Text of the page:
Updated November 18, 2018
Yesterday was the first Sunday of the month (December), which means Free First Sunday of the Month at the Louvre and many other Paris museums. (The Louvre and the Rodin Museum are free on first Sundays between Oct. 1 and March 31. Other museums offer Free First Sundays all year. See the bottom of this article for more info.) I’ve heard and read the horror stories about Free First Sunday hordes, so wanted to check it out myself so I could report what I found on Wanderwiles. I’ve been to the Louvre more times than I can remember and am a past member of Amis du Louvre, so I’ve always avoided these Sundays. Since we’re just in Paris for a month this time, David and I decided we’d give the Louvre a miss on this visit unless First Sunday surprised us…and it did!
First off, we decided NOT to be waiting when the museum first opens at 9am. Although I’ve seen recommendations to do that, I’ve also heard that there are huge lines waiting at the opening which thin over time. Also, we wanted to go to the first Sunday of Advent at the American Cathedral at 11am. So, we went to church, walked the pedestrian-only Champs-Elysées (another first Sunday of the month thing), then rode line 1 of the Métro to the Palais Royal-Musée du Louvre stop so we could enter the museum by the underground Carrousel du Louvre entrance (thereby hopefully avoiding any line at the above-ground pyramid…and the cold drizzle of the day).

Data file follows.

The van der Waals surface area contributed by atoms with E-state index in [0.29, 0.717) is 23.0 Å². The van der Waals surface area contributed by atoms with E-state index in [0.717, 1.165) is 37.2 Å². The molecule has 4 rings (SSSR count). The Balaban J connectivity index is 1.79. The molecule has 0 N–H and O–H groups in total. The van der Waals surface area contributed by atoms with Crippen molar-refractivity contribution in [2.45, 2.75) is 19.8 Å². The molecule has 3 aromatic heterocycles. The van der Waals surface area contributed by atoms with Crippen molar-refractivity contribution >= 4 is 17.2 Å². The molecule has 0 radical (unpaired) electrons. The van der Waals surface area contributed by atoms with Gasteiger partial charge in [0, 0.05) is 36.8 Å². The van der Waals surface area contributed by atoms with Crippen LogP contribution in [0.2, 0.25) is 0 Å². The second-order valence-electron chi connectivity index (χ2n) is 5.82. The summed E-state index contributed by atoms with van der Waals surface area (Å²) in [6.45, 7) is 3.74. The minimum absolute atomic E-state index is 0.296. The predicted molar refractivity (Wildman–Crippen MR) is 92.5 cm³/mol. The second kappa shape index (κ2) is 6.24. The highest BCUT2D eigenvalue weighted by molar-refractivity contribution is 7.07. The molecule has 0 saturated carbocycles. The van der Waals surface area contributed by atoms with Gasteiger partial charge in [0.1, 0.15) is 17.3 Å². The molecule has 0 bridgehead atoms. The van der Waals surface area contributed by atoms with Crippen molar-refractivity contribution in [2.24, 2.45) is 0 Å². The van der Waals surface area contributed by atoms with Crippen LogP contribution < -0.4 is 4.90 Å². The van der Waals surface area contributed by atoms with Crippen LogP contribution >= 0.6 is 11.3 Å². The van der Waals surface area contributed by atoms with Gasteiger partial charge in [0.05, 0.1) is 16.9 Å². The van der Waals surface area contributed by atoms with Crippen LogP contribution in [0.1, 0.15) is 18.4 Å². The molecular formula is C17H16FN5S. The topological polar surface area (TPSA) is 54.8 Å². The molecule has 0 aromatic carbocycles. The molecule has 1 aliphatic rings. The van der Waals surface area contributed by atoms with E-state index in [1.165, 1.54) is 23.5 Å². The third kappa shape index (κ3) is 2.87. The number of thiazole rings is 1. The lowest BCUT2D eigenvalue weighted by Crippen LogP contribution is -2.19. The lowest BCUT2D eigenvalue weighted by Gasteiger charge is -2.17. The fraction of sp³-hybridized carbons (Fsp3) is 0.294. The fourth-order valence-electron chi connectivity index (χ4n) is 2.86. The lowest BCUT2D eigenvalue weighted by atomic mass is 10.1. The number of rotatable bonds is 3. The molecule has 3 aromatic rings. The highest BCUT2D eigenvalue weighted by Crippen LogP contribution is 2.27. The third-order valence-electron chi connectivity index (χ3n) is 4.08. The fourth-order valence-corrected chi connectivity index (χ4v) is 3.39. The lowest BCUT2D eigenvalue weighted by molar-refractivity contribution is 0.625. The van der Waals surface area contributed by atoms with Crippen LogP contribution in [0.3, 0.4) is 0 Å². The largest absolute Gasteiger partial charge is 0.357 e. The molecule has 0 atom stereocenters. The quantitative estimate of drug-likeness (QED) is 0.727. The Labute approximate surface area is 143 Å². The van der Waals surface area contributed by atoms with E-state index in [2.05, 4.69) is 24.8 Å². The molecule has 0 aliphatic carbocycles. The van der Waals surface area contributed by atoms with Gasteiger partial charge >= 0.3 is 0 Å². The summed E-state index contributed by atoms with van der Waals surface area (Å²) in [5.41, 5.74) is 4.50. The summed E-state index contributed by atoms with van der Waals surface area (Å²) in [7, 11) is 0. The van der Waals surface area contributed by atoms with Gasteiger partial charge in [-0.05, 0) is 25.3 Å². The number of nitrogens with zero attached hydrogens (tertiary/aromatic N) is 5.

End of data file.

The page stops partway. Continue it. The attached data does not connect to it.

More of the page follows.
UPDATE: As of June 2018, the Porte des Lions entrance on the Seine side arm of the Louvre has re-opened to regular individual ticket holders. (It had been designated group-only for awhile.) This has always been my favorite every day entrance for quick access to La Grande Gallerie and the Mona Lisa (just up the stairs from this entrance and mid-way down the gallery on your left). However, the Porte des Lions entrance has previously been closed to all on free first Sunday and may still be so. Also, the Porte des Lions entrance is now only open to individuals who already have a ticket or museum pass. Buy Louvre tickets online here. (As mentioned below, this portion of the Louvre is more prone to excessive crowds on free first Sundays.)
Walking past the shops (put l’Occitane on your left) towards the upside down pyramid suspended from an atrium, our first glimpse of a huge line of people was disheartening.
We slipped around them to the upside down pyramid where we could see that things were backed up and crowded in the hall beyond (which leads to the main atrium of the Louvre below the courtyard glass pyramid). It seemed the horror stories were confirmed.
But, I wanted to give it a little time to be sure the crowd we were seeing wasn’t just a backlog of groups. (That seemed to be a possibility.) So, we browsed the shops for maybe 15-20 minutes. Stepping back into the hall, we saw that the line had completely disappeared. We walked back to the upside down pyramid atrium and crossed right into the hall beyond which leads to the main atrium/ ticketing and information center of the Louvre.